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Publication numberUS20090157609 A1
Publication typeApplication
Application numberUS 11/955,231
Publication dateJun 18, 2009
Filing dateDec 12, 2007
Priority dateDec 12, 2007
Publication number11955231, 955231, US 2009/0157609 A1, US 2009/157609 A1, US 20090157609 A1, US 20090157609A1, US 2009157609 A1, US 2009157609A1, US-A1-20090157609, US-A1-2009157609, US2009/0157609A1, US2009/157609A1, US20090157609 A1, US20090157609A1, US2009157609 A1, US2009157609A1
InventorsThomas Phan, Rajendra Shriwas
Original AssigneeYahoo! Inc.
Export CitationBiBTeX, EndNote, RefMan
External Links: USPTO, USPTO Assignment, Espacenet
Analyzing images to derive supplemental web page layout characteristics
US 20090157609 A1
Abstract
Methods and apparatus for automatically and dynamically constructing a web page having one or more images as the web page's major component are provided. The image(s) are analyzed based on a first set of rules to determine at least one relevant attribute, such as a relevant color. At least one aesthetic design element for the web page is automatically selected with reference to the at least one relevant attribute based on a second set of rules. The web page is automatically and dynamically constructed by incorporating the at least one aesthetic design element based on the second set of rules. The first set of rules includes at least one rule that governs the analysis of the image(s) and the determination of the relevant attribute(s). The second set of rules includes at least one rule that governs the selection and the incorporation of the aesthetic design element(s) for the web page.
Images(10)
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Claims(20)
1. A computer-implemented method of dynamically constructing a web page having at least one image as a major component of the web page, comprising:
analyzing the at least one image based on a first set of rules to determine at least one relevant attribute;
selecting at least one aesthetic design element with reference to the at least one relevant attribute based on a second set of rules; and
constructing the web page having the at least one image by incorporating the at least one aesthetic design element, wherein the analyzing, selecting, and constructing are performed automatically and without human intervention in response to a request for the web page.
2. The computer-implemented method, as recited in claim 1, wherein the at least one relevant attribute is at least one selected from a group consisting of color, shape, region, brightness, darkness, hue, saturation, and pixel value.
3. The computer-implemented method, as recited in claim 1, wherein the at least one aesthetic design element is at least one selected from a group consisting of HyperText Markup Language (HTML) properties, Adobe Flash™ interface properties, Adobe Flash™ Player interface properties, Sun Java™ applet interface properties, and Silverlight™ interface properties.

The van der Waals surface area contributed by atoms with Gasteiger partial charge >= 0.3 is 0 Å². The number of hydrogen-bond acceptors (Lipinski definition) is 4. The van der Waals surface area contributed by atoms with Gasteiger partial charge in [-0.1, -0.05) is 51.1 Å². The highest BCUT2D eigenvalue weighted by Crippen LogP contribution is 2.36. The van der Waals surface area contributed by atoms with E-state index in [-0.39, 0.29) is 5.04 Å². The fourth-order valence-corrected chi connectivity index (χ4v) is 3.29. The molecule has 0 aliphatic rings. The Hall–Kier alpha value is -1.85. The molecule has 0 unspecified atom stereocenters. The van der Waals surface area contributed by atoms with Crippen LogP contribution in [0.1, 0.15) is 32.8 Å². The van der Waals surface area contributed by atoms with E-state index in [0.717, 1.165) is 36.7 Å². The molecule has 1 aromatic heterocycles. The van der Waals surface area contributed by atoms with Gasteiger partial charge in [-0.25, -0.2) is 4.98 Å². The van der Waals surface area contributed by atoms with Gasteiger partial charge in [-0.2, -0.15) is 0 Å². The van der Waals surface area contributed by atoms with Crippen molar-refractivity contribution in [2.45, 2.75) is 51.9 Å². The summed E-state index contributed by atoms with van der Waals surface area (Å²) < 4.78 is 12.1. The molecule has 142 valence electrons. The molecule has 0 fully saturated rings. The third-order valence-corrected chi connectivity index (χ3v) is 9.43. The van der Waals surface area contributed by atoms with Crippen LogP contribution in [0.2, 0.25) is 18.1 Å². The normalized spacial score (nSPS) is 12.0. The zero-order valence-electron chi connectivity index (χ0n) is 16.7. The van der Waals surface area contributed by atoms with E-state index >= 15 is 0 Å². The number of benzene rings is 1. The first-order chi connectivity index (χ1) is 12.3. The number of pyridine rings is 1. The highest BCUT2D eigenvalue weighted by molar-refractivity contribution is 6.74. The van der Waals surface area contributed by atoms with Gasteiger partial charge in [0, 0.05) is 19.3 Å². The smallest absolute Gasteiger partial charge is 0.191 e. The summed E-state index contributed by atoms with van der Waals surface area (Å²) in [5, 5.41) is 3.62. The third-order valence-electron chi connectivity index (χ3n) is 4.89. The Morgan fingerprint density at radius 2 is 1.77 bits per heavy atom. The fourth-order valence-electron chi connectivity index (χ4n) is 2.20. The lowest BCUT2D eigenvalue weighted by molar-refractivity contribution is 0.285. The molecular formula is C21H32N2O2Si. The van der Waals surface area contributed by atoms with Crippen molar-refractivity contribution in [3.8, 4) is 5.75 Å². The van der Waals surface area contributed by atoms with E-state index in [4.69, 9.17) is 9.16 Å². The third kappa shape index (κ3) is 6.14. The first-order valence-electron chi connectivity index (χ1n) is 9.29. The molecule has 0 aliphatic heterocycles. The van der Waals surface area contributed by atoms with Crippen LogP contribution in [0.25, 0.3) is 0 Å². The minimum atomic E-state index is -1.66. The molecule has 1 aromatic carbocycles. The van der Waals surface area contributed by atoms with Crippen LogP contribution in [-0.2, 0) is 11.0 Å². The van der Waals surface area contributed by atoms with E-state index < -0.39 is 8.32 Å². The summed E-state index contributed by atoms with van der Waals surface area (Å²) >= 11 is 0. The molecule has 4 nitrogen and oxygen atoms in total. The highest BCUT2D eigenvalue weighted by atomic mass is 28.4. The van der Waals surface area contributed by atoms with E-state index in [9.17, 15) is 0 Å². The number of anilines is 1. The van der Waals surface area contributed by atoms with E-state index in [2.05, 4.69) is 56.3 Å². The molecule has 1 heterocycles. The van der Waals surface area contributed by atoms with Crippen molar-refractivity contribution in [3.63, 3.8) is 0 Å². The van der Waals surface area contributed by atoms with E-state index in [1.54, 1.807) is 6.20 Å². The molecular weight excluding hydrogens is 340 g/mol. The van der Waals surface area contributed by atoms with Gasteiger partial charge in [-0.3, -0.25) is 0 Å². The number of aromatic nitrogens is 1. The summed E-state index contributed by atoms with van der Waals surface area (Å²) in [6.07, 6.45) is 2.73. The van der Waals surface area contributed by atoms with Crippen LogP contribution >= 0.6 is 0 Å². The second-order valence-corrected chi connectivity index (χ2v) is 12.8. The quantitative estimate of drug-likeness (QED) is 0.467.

4. The computer-implemented method, as recited in claim 1, wherein analyzing the at least one image determines at least one relevant color.
5. The computer-implemented method, as recited in claim 4, wherein selecting the at least one aesthetic design element selects at least augmenting color for the web page with reference to the at least one relevant color.
6. The computer-implemented method, as recited in claim 4, wherein selecting the at least one aesthetic design element selects at least one border color for the at least one image respectively with reference to the at least one relevant color.
7. The computer-implemented method, as recited in claim 4, wherein selecting the at least one aesthetic design element selects at least one text font for the web page with reference to the at least one relevant color.
8. The computer-implemented method, as recited in claim 4, wherein selecting the at least one aesthetic design element selects at least one text color for the web page with reference to the at least one relevant color.
9. The computer-implemented method, as recited in claim 4, wherein selecting the at least one aesthetic design element selects at least one text border color for the web page with reference to the at least one relevant color.
10. The computer-implemented method, as recited in claim 1, further comprising:
delivering the web page to a user from which the request originated.
11. A computer-implemented system for dynamically constructing a web page having at least one image as a major component of the web page, comprising at least one computing device configured to:
analyzing the at least one image based on a first set of rules to determine at least one relevant attribute;
selecting at least one aesthetic design element with reference to the at least one relevant attribute based on a second set of rules; and
constructing the web page having the at least one image by incorporating the at least one aesthetic design element, wherein the analyzing, selecting, and constructing are performed automatically and without human intervention in response to a request for the web page.
12. The computer-implemented system, as recited in claim 11, wherein the at least one relevant attribute is at least one selected from a group consisting of color, shape, region, brightness, darkness, hue, and pixel value.
13. The computer-implemented system, as recited in claim 11, wherein the at least one aesthetic design element is at least one selected from a group consisting of HyperText Markup Language (HTML) property, Flash interface property, Flash Player interface property, Java applet interface property, and Silverlight™ interface property.
14. The computer-implemented system, as recited in claim 11, wherein analyzing the at least one image determines at least one relevant color.
15. The computer-implemented system, as recited in claim 14, wherein selecting the at least one aesthetic design element selects at least one augmenting color for the web page with reference to the at least one relevant color.